Learn more about how to talk to your child about sex.

How do I talk to my kids about sex and their sexual health? It’s one of the most angst-ridden questions every parent faces. Many parents get stressed just thinking about when that time will come.

But talking about sex with kids is vital for every parent. And it’s a conversation that should happen earlier and more often than you think. That’s because sexual health affects your child’s physical, emotional, and mental health.

Open communication about sex can not only help them avoid unwanted pregnancies and infectious diseases. It can also help them avoid abusive relationships or stand up to sexual assault. Being open about gender and sex can help them understand their LGBTQIA+ status.

What Is Sex Education?

Talking about sex means more than discussing sexual intercourse or “having sex.” Sex education is an umbrella term that includes talking about:

  • How to form a healthy partner relationship and what one looks like.
  • Consent and communication, including peer and partner pressure.
  • Birth control.
  • Body image issues.
  • LGBTQIA+ issues, including gender identity and expression and sexual orientation and expression.
  • Masturbation.
  • Prevention of sexually transmitted diseases.
  • Puberty and changes to their body.
  • Reproductive health, including female and male anatomy, intercourse, and pregnancy.
  • Sexual violence prevention, including sexual harassment, abuse, or assault.

Students who participate in sexual education programs at school are more likely to:

  • Delay having sexual intercourse.
  • Have fewer sex partners.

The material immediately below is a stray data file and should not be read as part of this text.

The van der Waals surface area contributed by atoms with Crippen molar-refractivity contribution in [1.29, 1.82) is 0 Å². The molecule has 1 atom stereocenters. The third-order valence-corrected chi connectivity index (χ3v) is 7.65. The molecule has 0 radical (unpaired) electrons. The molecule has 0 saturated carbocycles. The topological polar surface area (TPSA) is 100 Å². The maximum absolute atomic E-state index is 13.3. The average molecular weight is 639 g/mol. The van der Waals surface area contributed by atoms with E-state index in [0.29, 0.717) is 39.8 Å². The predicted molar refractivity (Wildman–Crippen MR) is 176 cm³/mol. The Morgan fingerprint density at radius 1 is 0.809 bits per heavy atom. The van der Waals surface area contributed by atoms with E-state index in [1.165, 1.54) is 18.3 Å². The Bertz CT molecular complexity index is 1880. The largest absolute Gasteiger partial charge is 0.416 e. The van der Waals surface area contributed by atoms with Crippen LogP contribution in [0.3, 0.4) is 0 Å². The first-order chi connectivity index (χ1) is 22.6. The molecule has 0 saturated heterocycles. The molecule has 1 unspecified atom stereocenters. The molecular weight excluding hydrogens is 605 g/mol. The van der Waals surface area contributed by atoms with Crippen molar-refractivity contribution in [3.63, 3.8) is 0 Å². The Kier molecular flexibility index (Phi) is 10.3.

• Have fewer experiences of unprotected sex.
  • Increase their use of condoms.
  • Improve their academic performance.

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How Do I Talk to My Kids About Sex?

Talking about sexual health is as vital as discussing other health topics. Sex, gender, and relationships should be as high on your priority list as diet, exercise, or sleep. But it’s common for parents and guardians to struggle to talk about sex, especially if their parents or guardians weren’t open about it.

As kids get into their tween and teen years, they will likely struggle with talking to their parents about it, too.

Age-Appropriate Ways to Talk About Sex

What you say to your child about sexual health depends on their age and stage in life. There are age-appropriate ways to talk to kids of every age about reproduction, sex, gender, and relationships.

For toddlers

It’s never too early to talk to your kids about sex in an age-appropriate way. It helps lay the groundwork for open and honest conversations in the future.

According to the American Academy of Pediatrics, kids often become curious about their bodies between the ages of 3 and 6.

At this stage:

  • Provide information on a need-to-know basis and in simple terms.
  • Establish a “come to me with any questions you have” rule and make it clear that questions won’t make you upset.
  • Talk about body parts using their anatomical names, such as penis and vagina.
  • Discuss consent and body boundaries as giving someone permission.
  • Use clear language: “You get to decide what happens to you and your body. If someone wants to hug or kiss you, they should ask you first. It’s okay to say no.”

For little kids

As kids get older, they often become more curious about their and other people’s bodies. They may start hearing about sex from other kids. Not discussing these things can leave them confused.

At this stage:

  • Begin talking about periods and puberty as a normal part of life as they age. This can help calm some fears from hearing older siblings and friends talk about their body changes.
  • Continue talking about consent and boundaries. Help them learn to talk about their feelings if someone hugs or touches them without asking. Practice helping them say no to unwanted touches.
  • Explain to your child that it’s okay to say no to touching. They shouldn’t feel bad or guilty for saying no. And they aren’t responsible for other people’s feelings if they say no.
  • Reaffirm your “come to me with any questions you have” rule.
  • Model healthy relationships with your partner, family, and friends.

For tweens and teens

Many tweens and teens today have constant access to social media, search engines, and information about sex and sexual health. The tween and teen years are often when children get sexual health education in school.

At this stage: